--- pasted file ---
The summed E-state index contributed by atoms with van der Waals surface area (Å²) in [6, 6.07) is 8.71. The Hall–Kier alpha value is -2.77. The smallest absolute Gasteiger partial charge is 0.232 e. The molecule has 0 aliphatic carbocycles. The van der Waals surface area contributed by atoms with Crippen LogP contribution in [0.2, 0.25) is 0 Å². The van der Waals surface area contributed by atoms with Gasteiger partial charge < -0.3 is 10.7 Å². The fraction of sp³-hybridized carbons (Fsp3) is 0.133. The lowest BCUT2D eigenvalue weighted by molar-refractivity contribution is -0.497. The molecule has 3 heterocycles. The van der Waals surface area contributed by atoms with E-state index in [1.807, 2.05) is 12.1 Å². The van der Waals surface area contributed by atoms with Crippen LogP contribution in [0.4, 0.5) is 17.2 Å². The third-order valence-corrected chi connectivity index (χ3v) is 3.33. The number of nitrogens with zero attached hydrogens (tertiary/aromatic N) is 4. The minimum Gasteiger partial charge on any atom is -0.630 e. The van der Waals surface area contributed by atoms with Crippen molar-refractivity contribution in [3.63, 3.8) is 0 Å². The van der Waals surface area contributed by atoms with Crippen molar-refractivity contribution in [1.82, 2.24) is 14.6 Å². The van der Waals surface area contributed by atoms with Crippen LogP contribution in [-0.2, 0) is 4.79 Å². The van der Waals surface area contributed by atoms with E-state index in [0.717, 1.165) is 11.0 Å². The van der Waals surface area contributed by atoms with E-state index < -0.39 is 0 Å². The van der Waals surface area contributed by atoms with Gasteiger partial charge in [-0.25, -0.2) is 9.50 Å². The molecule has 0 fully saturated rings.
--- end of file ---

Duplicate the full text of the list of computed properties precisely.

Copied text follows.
The summed E-state index contributed by atoms with van der Waals surface area (Å²) in [6, 6.07) is 8.71. The Hall–Kier alpha value is -2.77. The smallest absolute Gasteiger partial charge is 0.232 e. The molecule has 0 aliphatic carbocycles. The van der Waals surface area contributed by atoms with Crippen LogP contribution in [0.2, 0.25) is 0 Å². The van der Waals surface area contributed by atoms with Gasteiger partial charge < -0.3 is 10.7 Å². The fraction of sp³-hybridized carbons (Fsp3) is 0.133. The lowest BCUT2D eigenvalue weighted by molar-refractivity contribution is -0.497. The molecule has 3 heterocycles. The van der Waals surface area contributed by atoms with E-state index in [1.807, 2.05) is 12.1 Å². The van der Waals surface area contributed by atoms with Crippen LogP contribution in [0.4, 0.5) is 17.2 Å². The third-order valence-corrected chi connectivity index (χ3v) is 3.33. The number of nitrogens with zero attached hydrogens (tertiary/aromatic N) is 4. The minimum Gasteiger partial charge on any atom is -0.630 e. The van der Waals surface area contributed by atoms with Crippen molar-refractivity contribution in [3.63, 3.8) is 0 Å². The van der Waals surface area contributed by atoms with Crippen molar-refractivity contribution in [1.82, 2.24) is 14.6 Å². The van der Waals surface area contributed by atoms with Crippen LogP contribution in [-0.2, 0) is 4.79 Å². The van der Waals surface area contributed by atoms with E-state index in [0.717, 1.165) is 11.0 Å². The van der Waals surface area contributed by atoms with E-state index < -0.39 is 0 Å². The van der Waals surface area contributed by atoms with Gasteiger partial charge in [-0.25, -0.2) is 9.50 Å². The molecule has 0 fully saturated rings.